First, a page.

This year marks 100 years since the Russian revolution, and Russian society is gearing up to commemorate it. One effort, known as Project1917, has reimagined the events of the era as they would be presented on modern social media platforms. The creators of the project have taken letters and diaries of prominent politicians, writers, artists and commoners and presented them as status updates, location check ins, and comments on social media posts. What makes the project stand out is that these posts are authentic — their content is drawn from real letters and diaries penned back in 1917, as well as a variety of other sources.
The Moscow Times is excited to team up with Project1917 to share some of the most compelling stories of 1917, as experienced by the people who lived through the year’s tumultuous events. In our first installment of this series, which takes place this week one hundred years ago, Tsar Nicholas II’s daughter slips and falls at a ball, the heels were too high for her size; famed arts patron Sergei Diaghilev found a “decent personal assistant” for Leon Bakst (the assistant was none other than Pablo Picasso); meanwhile, Leon Trotsky, living a comfortable life as an emigre in New York, finds himself aghast in the fast of racial discrimination in America.
1. Sophie Buxhoeveden, the Empress’s maid of honor, recounts a visit by Carol, the Romanian crown prince, to the court of Nicholas II. The young Romanian came to ask for the hand of one of the Tsar’s daughters, either Maria or Olga. The event was Maria’s first time going out and Sophie notes “she looks extremely pretty in her pale blue dress.”
During this second stay a slight stir was caused at Court by the visit of the Crown Prince Carol of Roumania—his second visit to Russia. This was the last time a State dinner was given. It was marked by the first official appearance of the Grand Duchess Marie, the Emperor's third daughter. She looked extremely pretty in her pale blue dress, wearing the diamonds that her parents gave to each of their daughters on her sixteenth birthday. Poor child! she felt that the world was coming to an end and that she was disgraced in its eyes forever when she slipped in her new high-heeled shoes and fell down as she was entering the dining-hall, on the arm of a tall Grand Duke.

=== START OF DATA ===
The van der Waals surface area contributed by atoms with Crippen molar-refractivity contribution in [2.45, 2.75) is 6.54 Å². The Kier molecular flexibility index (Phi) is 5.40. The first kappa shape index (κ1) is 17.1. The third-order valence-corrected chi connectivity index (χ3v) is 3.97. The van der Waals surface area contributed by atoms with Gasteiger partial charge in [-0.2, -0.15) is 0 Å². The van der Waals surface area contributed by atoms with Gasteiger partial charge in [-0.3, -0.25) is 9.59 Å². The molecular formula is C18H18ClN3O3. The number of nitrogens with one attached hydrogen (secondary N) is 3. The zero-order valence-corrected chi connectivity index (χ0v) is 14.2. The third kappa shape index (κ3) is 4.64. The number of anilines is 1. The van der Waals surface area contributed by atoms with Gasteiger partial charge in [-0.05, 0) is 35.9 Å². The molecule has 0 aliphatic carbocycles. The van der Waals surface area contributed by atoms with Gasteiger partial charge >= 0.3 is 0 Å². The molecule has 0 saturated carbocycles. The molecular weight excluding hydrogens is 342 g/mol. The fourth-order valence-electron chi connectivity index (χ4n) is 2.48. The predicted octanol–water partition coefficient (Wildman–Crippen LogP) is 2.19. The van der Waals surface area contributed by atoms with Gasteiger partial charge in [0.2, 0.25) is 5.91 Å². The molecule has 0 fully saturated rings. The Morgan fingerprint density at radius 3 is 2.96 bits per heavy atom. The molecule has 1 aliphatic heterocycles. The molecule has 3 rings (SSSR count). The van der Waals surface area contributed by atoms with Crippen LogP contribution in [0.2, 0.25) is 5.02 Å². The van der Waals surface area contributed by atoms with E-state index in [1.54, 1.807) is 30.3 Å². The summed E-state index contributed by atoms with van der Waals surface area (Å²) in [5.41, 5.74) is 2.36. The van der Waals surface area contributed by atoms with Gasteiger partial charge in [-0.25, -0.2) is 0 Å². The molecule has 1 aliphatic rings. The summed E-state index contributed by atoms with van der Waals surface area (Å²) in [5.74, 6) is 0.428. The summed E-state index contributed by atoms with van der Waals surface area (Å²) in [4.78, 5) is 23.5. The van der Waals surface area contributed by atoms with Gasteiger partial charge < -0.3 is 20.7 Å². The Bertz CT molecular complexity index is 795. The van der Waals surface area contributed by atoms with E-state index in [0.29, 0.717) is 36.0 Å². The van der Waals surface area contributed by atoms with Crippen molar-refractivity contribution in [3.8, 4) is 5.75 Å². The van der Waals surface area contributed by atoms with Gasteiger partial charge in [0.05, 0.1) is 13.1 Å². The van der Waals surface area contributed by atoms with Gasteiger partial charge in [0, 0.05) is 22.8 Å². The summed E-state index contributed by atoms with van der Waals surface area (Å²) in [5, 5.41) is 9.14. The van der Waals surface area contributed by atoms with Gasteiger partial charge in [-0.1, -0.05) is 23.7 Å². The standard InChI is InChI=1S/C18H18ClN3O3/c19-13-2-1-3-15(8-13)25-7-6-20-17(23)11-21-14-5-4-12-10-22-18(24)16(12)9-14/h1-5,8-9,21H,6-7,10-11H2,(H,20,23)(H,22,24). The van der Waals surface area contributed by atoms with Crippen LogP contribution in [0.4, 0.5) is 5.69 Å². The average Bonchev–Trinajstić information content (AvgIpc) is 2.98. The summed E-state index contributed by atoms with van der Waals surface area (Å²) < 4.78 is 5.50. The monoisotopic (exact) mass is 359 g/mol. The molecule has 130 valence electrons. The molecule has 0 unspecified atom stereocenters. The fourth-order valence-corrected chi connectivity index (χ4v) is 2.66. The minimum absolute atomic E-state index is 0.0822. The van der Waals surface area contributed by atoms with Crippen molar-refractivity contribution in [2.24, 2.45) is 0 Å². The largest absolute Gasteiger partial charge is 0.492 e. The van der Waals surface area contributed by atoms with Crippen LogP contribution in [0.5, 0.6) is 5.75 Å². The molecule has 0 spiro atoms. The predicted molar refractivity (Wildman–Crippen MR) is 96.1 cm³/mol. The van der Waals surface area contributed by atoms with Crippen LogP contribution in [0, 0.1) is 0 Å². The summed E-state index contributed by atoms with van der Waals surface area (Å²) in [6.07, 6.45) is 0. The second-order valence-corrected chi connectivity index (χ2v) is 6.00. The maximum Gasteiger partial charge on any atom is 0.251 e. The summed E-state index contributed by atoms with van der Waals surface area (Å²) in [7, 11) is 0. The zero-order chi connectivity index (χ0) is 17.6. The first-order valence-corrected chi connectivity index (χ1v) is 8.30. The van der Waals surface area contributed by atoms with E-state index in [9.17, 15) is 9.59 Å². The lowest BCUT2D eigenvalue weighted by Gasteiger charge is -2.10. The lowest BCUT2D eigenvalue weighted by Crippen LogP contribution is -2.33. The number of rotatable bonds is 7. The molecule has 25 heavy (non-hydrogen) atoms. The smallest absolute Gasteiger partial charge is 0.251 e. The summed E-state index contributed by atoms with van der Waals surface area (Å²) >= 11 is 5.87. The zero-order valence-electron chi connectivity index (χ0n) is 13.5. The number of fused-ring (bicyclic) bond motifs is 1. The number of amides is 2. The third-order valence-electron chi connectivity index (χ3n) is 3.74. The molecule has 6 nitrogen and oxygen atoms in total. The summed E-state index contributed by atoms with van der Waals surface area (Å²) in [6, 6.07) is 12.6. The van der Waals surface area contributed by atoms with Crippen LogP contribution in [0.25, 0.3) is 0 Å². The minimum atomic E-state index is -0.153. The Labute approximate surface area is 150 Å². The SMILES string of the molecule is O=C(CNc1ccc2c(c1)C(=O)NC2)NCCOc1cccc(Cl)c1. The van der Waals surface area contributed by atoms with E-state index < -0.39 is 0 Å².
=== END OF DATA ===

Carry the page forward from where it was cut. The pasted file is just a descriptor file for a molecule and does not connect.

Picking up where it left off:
2. In January 1917, Empress Alexandra Fyodorovna had a popularity problem. Were she a public politician, her approval ratings would have been at an all-time low. She was hated by almost everyone for her alleged interference in state business, her German heritage, and for her role in blocking Nicholas II from carrying out long overdue reforms. In this post, the chairman of the Russian Parliament (Duma) begs Nicholas II to bar his wife from policymaking. Spoiler: he failed.
As you [Nicholas II] will have gleaned from my report, Your Highness, I believe the situation to be more perilous and critical than ever before. Sentiments across the country are such that we can expect the gravest of shocks. It is no secret that the Empress, acting in parallel with you, is issuing orders regarding the administration of the country, and that undesirables are quickly dismissed from their posts whenever she wills it – to be replaced by utterly unprepared individuals.
3. Sergei Diaghilev, a highly successful Russian ballet patron, has been living in Europe since the early 1900s. Today, he found a good assistant for his close friend Leon Bakst, who has helped Diaghilev with some of his most famous productions (such as The Rites of Spring by Igor Stravinsky). The new assistant is a Spaniard with the potential to become a decent assistant to Bakst. His name — Pablo Picasso. Soon, Picasso will play an even more important role in Diaghilev’s enterprises.